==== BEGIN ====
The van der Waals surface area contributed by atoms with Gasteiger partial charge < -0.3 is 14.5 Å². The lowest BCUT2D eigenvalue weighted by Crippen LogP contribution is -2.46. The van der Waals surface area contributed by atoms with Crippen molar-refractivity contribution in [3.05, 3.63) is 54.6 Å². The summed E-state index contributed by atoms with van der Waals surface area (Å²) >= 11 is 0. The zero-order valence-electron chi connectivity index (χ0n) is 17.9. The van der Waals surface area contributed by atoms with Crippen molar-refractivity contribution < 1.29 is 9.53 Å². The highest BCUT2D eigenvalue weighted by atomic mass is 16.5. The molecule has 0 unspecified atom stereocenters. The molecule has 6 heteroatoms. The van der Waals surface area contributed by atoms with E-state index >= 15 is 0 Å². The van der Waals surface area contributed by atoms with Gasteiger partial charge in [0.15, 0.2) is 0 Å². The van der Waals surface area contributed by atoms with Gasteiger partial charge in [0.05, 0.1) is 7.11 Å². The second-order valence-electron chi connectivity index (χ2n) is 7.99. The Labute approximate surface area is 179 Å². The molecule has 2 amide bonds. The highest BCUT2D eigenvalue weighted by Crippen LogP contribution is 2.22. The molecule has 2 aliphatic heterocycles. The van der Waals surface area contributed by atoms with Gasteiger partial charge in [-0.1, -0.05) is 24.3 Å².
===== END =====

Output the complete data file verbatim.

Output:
The van der Waals surface area contributed by atoms with Gasteiger partial charge < -0.3 is 14.5 Å². The lowest BCUT2D eigenvalue weighted by Crippen LogP contribution is -2.46. The van der Waals surface area contributed by atoms with Crippen molar-refractivity contribution in [3.05, 3.63) is 54.6 Å². The summed E-state index contributed by atoms with van der Waals surface area (Å²) >= 11 is 0. The zero-order valence-electron chi connectivity index (χ0n) is 17.9. The van der Waals surface area contributed by atoms with Crippen molar-refractivity contribution < 1.29 is 9.53 Å². The highest BCUT2D eigenvalue weighted by atomic mass is 16.5. The molecule has 0 unspecified atom stereocenters. The molecule has 6 heteroatoms. The van der Waals surface area contributed by atoms with E-state index >= 15 is 0 Å². The van der Waals surface area contributed by atoms with Gasteiger partial charge in [0.15, 0.2) is 0 Å². The van der Waals surface area contributed by atoms with Gasteiger partial charge in [0.05, 0.1) is 7.11 Å². The second-order valence-electron chi connectivity index (χ2n) is 7.99. The Labute approximate surface area is 179 Å². The molecule has 2 amide bonds. The highest BCUT2D eigenvalue weighted by Crippen LogP contribution is 2.22. The molecule has 2 aliphatic heterocycles. The van der Waals surface area contributed by atoms with Gasteiger partial charge in [-0.1, -0.05) is 24.3 Å².